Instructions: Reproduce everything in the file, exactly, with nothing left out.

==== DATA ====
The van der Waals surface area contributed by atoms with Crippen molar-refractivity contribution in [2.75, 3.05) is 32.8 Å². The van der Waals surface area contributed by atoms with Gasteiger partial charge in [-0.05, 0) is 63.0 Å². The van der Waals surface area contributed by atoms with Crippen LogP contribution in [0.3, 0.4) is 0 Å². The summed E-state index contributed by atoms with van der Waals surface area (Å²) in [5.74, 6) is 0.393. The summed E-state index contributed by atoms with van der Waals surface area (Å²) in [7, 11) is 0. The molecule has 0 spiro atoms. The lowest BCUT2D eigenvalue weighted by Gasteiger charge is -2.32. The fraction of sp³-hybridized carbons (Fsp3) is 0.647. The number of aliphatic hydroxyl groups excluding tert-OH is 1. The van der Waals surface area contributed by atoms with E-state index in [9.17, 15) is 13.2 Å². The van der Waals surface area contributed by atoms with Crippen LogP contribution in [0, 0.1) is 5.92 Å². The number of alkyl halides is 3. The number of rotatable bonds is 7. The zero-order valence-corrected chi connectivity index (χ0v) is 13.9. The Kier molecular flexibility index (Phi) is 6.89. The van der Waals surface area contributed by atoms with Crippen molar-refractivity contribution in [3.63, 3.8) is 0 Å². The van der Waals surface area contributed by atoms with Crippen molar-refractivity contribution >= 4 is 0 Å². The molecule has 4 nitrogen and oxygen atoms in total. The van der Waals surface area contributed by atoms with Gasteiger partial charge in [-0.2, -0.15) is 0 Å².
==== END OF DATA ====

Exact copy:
The van der Waals surface area contributed by atoms with Crippen molar-refractivity contribution in [2.75, 3.05) is 32.8 Å². The van der Waals surface area contributed by atoms with Gasteiger partial charge in [-0.05, 0) is 63.0 Å². The van der Waals surface area contributed by atoms with Crippen LogP contribution in [0.3, 0.4) is 0 Å². The summed E-state index contributed by atoms with van der Waals surface area (Å²) in [5.74, 6) is 0.393. The summed E-state index contributed by atoms with van der Waals surface area (Å²) in [7, 11) is 0. The molecule has 0 spiro atoms. The lowest BCUT2D eigenvalue weighted by Gasteiger charge is -2.32. The fraction of sp³-hybridized carbons (Fsp3) is 0.647. The number of aliphatic hydroxyl groups excluding tert-OH is 1. The van der Waals surface area contributed by atoms with E-state index in [9.17, 15) is 13.2 Å². The van der Waals surface area contributed by atoms with Crippen LogP contribution in [0, 0.1) is 5.92 Å². The number of alkyl halides is 3. The number of rotatable bonds is 7. The zero-order valence-corrected chi connectivity index (χ0v) is 13.9. The Kier molecular flexibility index (Phi) is 6.89. The van der Waals surface area contributed by atoms with Crippen molar-refractivity contribution in [3.63, 3.8) is 0 Å². The van der Waals surface area contributed by atoms with Crippen molar-refractivity contribution >= 4 is 0 Å². The molecule has 4 nitrogen and oxygen atoms in total. The van der Waals surface area contributed by atoms with Gasteiger partial charge in [-0.2, -0.15) is 0 Å².